A new study looks at clustered risk behaviors across racial/ethnic groups
In the first study to identify clustered risk health behaviors among whites, Blacks, and Hispanics, ARG Scientist Won Kim Cook and colleagues illustrate the need to develop tailored multi-behavioral interventions to address racial disparities in health outcomes.
The research team focused on the “big four” risk behaviors that contribute to chronic conditions and morbidity: risky drinking, cigarette smoking, poor diet, and physical inactivity. Such behaviors result in significantly greater health harms when people engage in two or more–referred to as ‘clustering’–than one.
Past research has shown that an individual’s health behaviors are not as simple as a matter of individual choice, and are often influenced by social, cultural, and economic circumstances, which may significantly vary across racial/ethnic groups in the US.
Researchers performed latent class analysis to identify patterns of clustered risk behaviors among racial/ethnic groups, and also examined whether individuals with unhealthier lifestyles had lower socioeconomic status (SES) and poorer health status.
Their analysis found a relatively healthy lifestyle class (having a relatively low prevalence of the four risk behaviors) among whites (49%) and Hispanics (22%), but not among Blacks. All three groups had an inactive and obese class (high prevalence of obesity and physical inactivity)—44% of whites, 64% of Hispanics, and 24% of Blacks. The study also identified a smoking and risky drinking class among whites (7%), a smoking and inactive class among Blacks (25%), and a smoking, inactive, and rsky drinking class among Hispanics (13%).
In all racial/ethnic groups, there was an association between an unhealthier lifestyle class (high prevalence of clustered risk behaviors) and lower SES. However, Blacks were collectively less likely than the other two groups to benefit from economic advantages, receiving diminishing returns of higher SES on their health.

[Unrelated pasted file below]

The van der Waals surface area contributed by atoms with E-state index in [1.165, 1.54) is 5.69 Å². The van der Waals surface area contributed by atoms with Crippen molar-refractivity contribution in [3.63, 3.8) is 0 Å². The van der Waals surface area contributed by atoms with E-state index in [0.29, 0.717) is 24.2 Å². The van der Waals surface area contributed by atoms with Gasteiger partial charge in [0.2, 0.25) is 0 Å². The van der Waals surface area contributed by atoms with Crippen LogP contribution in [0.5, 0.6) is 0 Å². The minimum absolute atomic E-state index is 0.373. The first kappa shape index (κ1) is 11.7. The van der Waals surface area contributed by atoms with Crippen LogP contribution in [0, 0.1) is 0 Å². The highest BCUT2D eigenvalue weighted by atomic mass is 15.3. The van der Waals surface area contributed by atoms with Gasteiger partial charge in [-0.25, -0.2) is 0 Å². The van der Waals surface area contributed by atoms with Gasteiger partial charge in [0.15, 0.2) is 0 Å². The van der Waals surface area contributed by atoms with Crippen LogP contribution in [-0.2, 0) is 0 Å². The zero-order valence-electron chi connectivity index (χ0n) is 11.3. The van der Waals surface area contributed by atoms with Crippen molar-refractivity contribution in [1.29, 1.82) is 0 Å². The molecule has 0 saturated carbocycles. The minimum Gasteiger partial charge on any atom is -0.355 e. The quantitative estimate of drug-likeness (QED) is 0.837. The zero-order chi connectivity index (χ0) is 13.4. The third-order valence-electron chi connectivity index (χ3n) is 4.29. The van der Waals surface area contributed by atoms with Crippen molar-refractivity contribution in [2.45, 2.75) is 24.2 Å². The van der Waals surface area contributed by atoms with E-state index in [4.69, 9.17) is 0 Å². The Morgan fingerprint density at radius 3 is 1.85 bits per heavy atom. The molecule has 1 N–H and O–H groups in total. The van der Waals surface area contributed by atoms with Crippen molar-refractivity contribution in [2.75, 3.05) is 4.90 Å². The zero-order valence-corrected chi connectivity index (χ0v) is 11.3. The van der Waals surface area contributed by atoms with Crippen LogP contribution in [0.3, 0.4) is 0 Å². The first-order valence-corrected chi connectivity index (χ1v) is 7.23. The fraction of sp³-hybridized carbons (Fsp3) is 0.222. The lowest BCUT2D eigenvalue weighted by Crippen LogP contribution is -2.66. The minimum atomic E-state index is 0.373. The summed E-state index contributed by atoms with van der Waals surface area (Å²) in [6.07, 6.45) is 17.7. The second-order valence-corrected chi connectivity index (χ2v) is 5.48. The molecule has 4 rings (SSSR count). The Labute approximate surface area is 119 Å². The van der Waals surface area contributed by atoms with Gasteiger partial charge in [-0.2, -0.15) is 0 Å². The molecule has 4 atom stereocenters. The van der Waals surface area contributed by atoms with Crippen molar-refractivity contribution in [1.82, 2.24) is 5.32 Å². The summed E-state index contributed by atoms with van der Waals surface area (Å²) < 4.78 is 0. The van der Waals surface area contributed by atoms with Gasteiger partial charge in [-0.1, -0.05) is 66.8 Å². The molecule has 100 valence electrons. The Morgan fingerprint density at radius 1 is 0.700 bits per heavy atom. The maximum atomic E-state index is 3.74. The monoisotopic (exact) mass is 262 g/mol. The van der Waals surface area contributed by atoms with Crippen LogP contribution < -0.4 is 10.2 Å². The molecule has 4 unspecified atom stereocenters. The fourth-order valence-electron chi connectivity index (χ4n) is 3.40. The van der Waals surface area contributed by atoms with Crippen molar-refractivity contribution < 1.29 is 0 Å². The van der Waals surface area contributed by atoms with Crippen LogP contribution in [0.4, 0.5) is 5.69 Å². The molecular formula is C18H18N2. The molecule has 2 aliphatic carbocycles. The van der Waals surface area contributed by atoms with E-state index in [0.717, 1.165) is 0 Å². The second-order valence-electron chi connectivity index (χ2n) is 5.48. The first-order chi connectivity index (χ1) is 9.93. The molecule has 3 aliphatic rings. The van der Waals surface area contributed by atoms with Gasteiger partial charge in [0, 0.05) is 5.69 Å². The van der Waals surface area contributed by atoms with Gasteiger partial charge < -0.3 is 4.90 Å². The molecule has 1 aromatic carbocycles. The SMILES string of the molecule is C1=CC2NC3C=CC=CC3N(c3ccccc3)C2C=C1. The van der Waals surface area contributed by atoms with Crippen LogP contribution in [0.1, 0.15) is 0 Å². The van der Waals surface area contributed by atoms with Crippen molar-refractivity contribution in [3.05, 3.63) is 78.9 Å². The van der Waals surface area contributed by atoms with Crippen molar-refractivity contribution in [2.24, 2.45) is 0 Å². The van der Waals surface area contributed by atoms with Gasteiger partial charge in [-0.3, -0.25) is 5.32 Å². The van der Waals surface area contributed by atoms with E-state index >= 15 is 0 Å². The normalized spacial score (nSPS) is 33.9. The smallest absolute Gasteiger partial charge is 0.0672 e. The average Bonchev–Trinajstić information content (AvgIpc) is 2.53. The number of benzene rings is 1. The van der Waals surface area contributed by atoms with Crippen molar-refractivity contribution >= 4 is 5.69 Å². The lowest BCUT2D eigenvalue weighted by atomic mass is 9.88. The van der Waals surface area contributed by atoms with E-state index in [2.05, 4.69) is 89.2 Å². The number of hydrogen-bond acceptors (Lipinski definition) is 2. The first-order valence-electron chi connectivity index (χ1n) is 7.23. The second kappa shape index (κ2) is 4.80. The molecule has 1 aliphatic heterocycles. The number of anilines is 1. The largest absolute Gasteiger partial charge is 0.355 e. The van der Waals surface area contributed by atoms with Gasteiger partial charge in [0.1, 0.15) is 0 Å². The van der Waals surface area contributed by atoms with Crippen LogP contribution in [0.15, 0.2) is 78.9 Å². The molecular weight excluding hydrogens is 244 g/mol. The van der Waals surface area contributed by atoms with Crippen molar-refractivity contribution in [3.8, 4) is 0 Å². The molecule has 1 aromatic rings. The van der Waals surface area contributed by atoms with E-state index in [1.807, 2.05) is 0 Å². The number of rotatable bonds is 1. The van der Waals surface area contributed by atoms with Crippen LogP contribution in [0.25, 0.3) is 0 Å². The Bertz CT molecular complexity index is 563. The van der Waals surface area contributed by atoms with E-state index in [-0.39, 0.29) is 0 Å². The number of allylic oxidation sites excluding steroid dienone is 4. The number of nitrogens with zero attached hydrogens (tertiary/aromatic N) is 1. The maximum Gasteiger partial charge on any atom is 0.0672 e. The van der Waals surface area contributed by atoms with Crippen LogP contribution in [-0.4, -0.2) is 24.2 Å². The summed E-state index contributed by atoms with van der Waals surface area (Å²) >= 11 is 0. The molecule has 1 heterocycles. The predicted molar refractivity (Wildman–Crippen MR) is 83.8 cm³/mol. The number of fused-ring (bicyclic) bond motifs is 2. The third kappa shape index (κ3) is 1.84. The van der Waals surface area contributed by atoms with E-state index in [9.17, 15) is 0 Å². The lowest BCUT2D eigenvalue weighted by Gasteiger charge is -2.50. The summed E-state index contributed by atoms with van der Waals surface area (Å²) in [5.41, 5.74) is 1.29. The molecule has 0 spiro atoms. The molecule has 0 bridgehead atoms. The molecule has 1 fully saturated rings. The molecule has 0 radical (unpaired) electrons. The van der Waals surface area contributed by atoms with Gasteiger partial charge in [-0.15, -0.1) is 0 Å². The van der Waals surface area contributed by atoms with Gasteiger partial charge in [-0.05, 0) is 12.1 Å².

These findings reinforce previous research that shows how racial inequities disproportionately affect Blacks and contribute to adverse health outcomes. Racial discrimination in the workplace, neighborhood, and school, coupled with a lack of and access to health-promoting resources, may result in adopting unhealthy behaviors to cope with these stressors. Interventions that target multiple risk behaviors can have a greater impact on health outcomes than those targeting a single risk factor, and tailoring them to the conditions of specific groups could help address health disparities adversely affecting racial/ethnic minorities.
The researchers used a representative sample of U.S. adults aged 30-69 years old (n = 9,761) from two cycles of the National Alcohol Survey (NAS) from 2010 to 2015. The NAS is a cross-sectional survey of United States residents across 50 states conducted every five years
Cook W.K., Kerr W.C., Karriker-Jaffe K.J., Greenfield T.K., Li L, Lui C. (2020). Racial/Ethnic Variations in Clustered Risk Behaviors in the U.S. American Journal of Preventive Medicine, 58(1), 21-2: DOI: 10.1016/j.amepre.2019.08.020